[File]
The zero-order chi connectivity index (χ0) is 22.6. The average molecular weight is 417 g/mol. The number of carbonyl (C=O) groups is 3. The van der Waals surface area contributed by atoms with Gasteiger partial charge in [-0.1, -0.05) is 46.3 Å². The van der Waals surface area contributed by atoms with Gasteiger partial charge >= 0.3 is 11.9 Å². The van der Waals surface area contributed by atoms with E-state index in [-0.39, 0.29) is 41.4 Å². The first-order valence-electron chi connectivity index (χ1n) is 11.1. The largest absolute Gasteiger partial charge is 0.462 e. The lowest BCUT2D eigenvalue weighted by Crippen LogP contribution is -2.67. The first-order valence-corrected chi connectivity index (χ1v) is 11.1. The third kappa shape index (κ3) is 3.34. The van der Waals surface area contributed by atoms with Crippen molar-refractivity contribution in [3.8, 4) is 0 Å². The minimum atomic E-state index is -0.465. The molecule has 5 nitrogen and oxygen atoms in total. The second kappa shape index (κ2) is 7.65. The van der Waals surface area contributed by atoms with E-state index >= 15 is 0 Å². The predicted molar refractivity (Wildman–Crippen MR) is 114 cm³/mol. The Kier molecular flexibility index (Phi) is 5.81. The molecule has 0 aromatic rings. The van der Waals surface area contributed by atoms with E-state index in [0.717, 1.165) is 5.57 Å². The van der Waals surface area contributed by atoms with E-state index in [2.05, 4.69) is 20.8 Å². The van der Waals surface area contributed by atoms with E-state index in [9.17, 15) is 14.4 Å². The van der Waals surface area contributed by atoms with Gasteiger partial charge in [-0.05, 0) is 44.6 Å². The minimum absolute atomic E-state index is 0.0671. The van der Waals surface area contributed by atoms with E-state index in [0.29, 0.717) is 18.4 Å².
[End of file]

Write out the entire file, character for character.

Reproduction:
The zero-order chi connectivity index (χ0) is 22.6. The average molecular weight is 417 g/mol. The number of carbonyl (C=O) groups is 3. The van der Waals surface area contributed by atoms with Gasteiger partial charge in [-0.1, -0.05) is 46.3 Å². The van der Waals surface area contributed by atoms with Gasteiger partial charge >= 0.3 is 11.9 Å². The van der Waals surface area contributed by atoms with E-state index in [-0.39, 0.29) is 41.4 Å². The first-order valence-electron chi connectivity index (χ1n) is 11.1. The largest absolute Gasteiger partial charge is 0.462 e. The lowest BCUT2D eigenvalue weighted by Crippen LogP contribution is -2.67. The first-order valence-corrected chi connectivity index (χ1v) is 11.1. The third kappa shape index (κ3) is 3.34. The van der Waals surface area contributed by atoms with Crippen molar-refractivity contribution in [3.8, 4) is 0 Å². The minimum atomic E-state index is -0.465. The molecule has 5 nitrogen and oxygen atoms in total. The second kappa shape index (κ2) is 7.65. The van der Waals surface area contributed by atoms with E-state index >= 15 is 0 Å². The predicted molar refractivity (Wildman–Crippen MR) is 114 cm³/mol. The Kier molecular flexibility index (Phi) is 5.81. The molecule has 0 aromatic rings. The van der Waals surface area contributed by atoms with E-state index in [0.717, 1.165) is 5.57 Å². The van der Waals surface area contributed by atoms with E-state index in [2.05, 4.69) is 20.8 Å². The van der Waals surface area contributed by atoms with E-state index in [9.17, 15) is 14.4 Å². The van der Waals surface area contributed by atoms with Gasteiger partial charge in [-0.05, 0) is 44.6 Å². The minimum absolute atomic E-state index is 0.0671. The van der Waals surface area contributed by atoms with E-state index in [0.29, 0.717) is 18.4 Å².